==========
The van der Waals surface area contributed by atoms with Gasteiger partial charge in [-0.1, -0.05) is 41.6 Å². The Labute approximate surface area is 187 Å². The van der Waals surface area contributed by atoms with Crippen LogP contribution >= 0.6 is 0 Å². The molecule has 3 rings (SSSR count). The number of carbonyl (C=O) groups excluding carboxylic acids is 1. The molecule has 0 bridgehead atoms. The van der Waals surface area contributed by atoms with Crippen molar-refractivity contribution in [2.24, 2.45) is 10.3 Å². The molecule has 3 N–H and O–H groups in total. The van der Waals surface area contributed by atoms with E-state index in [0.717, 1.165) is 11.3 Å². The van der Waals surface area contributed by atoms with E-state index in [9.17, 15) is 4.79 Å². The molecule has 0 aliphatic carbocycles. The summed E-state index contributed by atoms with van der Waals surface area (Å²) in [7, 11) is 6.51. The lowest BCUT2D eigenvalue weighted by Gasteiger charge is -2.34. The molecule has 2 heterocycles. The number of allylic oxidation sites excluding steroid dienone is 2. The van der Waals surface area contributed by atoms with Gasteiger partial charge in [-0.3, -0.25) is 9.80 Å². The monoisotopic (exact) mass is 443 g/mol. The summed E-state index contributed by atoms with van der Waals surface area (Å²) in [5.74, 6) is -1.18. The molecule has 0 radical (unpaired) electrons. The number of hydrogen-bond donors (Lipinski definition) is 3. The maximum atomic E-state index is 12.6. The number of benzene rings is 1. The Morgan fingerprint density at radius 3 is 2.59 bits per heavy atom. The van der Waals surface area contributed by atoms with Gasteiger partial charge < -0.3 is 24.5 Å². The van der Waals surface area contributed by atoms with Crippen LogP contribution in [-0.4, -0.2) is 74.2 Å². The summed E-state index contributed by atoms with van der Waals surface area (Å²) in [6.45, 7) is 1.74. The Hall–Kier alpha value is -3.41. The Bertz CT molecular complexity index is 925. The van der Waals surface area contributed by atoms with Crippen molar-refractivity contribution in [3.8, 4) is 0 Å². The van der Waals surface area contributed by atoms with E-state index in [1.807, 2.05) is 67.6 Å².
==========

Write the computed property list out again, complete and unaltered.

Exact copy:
The van der Waals surface area contributed by atoms with Gasteiger partial charge in [-0.1, -0.05) is 41.6 Å². The Labute approximate surface area is 187 Å². The van der Waals surface area contributed by atoms with Crippen LogP contribution >= 0.6 is 0 Å². The molecule has 3 rings (SSSR count). The number of carbonyl (C=O) groups excluding carboxylic acids is 1. The molecule has 0 bridgehead atoms. The van der Waals surface area contributed by atoms with Crippen molar-refractivity contribution in [2.24, 2.45) is 10.3 Å². The molecule has 3 N–H and O–H groups in total. The van der Waals surface area contributed by atoms with E-state index in [0.717, 1.165) is 11.3 Å². The van der Waals surface area contributed by atoms with E-state index in [9.17, 15) is 4.79 Å². The molecule has 0 aliphatic carbocycles. The summed E-state index contributed by atoms with van der Waals surface area (Å²) in [7, 11) is 6.51. The lowest BCUT2D eigenvalue weighted by Gasteiger charge is -2.34. The molecule has 2 heterocycles. The number of allylic oxidation sites excluding steroid dienone is 2. The van der Waals surface area contributed by atoms with Gasteiger partial charge in [-0.3, -0.25) is 9.80 Å². The monoisotopic (exact) mass is 443 g/mol. The summed E-state index contributed by atoms with van der Waals surface area (Å²) in [5.74, 6) is -1.18. The molecule has 0 radical (unpaired) electrons. The number of hydrogen-bond donors (Lipinski definition) is 3. The maximum atomic E-state index is 12.6. The number of benzene rings is 1. The Morgan fingerprint density at radius 3 is 2.59 bits per heavy atom. The van der Waals surface area contributed by atoms with Gasteiger partial charge < -0.3 is 24.5 Å². The van der Waals surface area contributed by atoms with Crippen LogP contribution in [-0.4, -0.2) is 74.2 Å². The summed E-state index contributed by atoms with van der Waals surface area (Å²) in [6.45, 7) is 1.74. The Hall–Kier alpha value is -3.41. The Bertz CT molecular complexity index is 925. The van der Waals surface area contributed by atoms with Crippen molar-refractivity contribution in [3.8, 4) is 0 Å². The van der Waals surface area contributed by atoms with E-state index in [1.807, 2.05) is 67.6 Å².